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  • Posterior Urethroplasty After Pelvic Fracture (Male)

    About the Surgeon

    Jill Buckley MD (LINK)

    Dr. Jill Buckley, MD

    Jill Buckley MD on Urologybook.com

    “Posterior” urethral strictures, refer to strictures located in the most proximal portion of the urethra (closest to the bladder). Their etiology often is the result of blunt trauma generally associated with a pelvic fracture. It is estimated that ~10% of pelvic trauma fractures are associated with urethral injuries. These traumatic fractures may have enough force to completely separate the two ends of the urethra causing a distraction defect at the prostatomembranous junction in men. (1) Injuries may result in impotence, stricture disease, and incontinence. Strictures may also be iatrogenic in nature (caused by prior medical intervention. ie radiation therapy), related to prior surgeries such as radical prostatectomy for cancer or transurethral resection of the prostate for enlarged prostates. (2)

    Stretch injuries of the posterior urethra leading to contusion, may be managed with temporary catheterization. Cases with complete disruption (such as the case presented) will require surgical intervention. The timing of surgery has been a point of controversy in the past. Some have advocated for an attempt at endoscopic realignment with catheterization.(3) Other authors have argued that a significant percentage of patients will go on to develop stricture disease needing a more definitive repair.(4) In cases where the trauma is managed at a center without urethral repair surgical expertise, it is common to place a suprapubic catheter and delay repair for several months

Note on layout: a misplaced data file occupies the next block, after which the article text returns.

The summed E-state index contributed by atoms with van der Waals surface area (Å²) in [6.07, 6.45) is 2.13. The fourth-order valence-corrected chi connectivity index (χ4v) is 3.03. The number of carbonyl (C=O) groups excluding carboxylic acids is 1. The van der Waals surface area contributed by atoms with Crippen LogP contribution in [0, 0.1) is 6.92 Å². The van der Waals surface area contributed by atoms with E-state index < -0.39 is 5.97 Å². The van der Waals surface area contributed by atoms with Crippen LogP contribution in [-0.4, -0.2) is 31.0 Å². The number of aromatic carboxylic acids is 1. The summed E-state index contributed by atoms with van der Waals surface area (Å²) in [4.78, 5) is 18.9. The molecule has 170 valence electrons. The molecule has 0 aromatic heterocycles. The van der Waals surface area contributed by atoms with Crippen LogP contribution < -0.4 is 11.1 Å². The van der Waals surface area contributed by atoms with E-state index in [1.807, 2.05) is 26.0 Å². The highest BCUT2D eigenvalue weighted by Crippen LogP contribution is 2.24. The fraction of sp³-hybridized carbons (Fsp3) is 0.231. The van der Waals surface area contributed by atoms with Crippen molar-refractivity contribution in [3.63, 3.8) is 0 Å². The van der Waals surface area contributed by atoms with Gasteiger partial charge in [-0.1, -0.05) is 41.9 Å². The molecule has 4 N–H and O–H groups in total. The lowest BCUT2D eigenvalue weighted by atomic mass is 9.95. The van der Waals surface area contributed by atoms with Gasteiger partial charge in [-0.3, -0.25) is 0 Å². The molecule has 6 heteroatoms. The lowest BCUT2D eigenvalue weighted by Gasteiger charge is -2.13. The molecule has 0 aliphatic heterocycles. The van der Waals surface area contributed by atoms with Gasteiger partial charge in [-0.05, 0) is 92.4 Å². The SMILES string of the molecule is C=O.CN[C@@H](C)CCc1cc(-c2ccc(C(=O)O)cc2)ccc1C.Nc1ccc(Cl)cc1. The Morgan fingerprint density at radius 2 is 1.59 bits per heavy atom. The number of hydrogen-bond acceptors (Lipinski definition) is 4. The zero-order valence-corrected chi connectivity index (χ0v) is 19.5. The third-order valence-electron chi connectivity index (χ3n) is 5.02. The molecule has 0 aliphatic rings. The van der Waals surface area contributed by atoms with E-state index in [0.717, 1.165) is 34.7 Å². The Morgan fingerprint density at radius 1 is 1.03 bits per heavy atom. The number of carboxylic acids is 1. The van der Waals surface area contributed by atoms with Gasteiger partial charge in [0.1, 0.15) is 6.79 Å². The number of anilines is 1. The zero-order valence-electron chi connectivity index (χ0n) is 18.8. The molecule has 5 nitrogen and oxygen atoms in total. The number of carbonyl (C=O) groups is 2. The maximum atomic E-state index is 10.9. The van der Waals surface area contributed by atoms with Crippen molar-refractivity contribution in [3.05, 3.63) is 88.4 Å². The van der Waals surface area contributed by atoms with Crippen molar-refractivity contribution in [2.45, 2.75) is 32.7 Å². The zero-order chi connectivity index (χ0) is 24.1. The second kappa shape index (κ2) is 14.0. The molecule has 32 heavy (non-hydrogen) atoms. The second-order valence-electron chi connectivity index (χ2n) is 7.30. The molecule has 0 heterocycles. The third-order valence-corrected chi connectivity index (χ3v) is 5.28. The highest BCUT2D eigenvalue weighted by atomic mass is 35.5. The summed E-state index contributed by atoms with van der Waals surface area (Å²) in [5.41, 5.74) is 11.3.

Dr. Jill Buckley’s Surgical Pearls for the management of Posterior Urethral Strictures

    • Extensive mobilization of the urethra promotes tension free anastomosis and is critical to a successful repair.
    • Extreme care is required during placement of the male sound via the SPT tract site to locate the bladder neck and proximal posterior urethra.
    • Cystoscopy via a retrograde approach (through the perineum) ensures proper anastomosis of the two ends of the urethra.
    • All the radial anastomotic sutures should be placed first prior to tying down

    Excellent free review of topic By Ying-Long Sa and Yue-Min Xu (Link).

    Urologybook.com is grateful for Dr. Jill Buckley‘s second submission.

    REFERENCES:

    1.            Koraitim MM. Pelvic fracture urethral injuries: the unresolved controversy. J Urol 1999;161(5):1433-41.

    2.            Msezane LP, Reynolds WS, Gofrit ON, Shalhav AL, Zagaja GP, Zorn KC. Bladder neck contracture after robot-assisted laparoscopic radical prostatectomy: evaluation of incidence and risk factors and impact on urinary function. J Endourol 2008;22(2):377-83.

    3.            Maheshwari PN, Shah HN. Immediate endoscopic management of complete iatrogenic anterior urethral injuries: a case series with long-term results. BMC Urol 2005;5:13.

    4.            Singh BP, Andankar MG, Swain SK, Das K, Dassi V, Kaswan HK, et al. Impact of prior urethral manipulation on outcome of anastomotic urethroplasty for post-traumatic urethral stricture. Urology 2010;75(1):179-82.

    Write up by Urologybook.com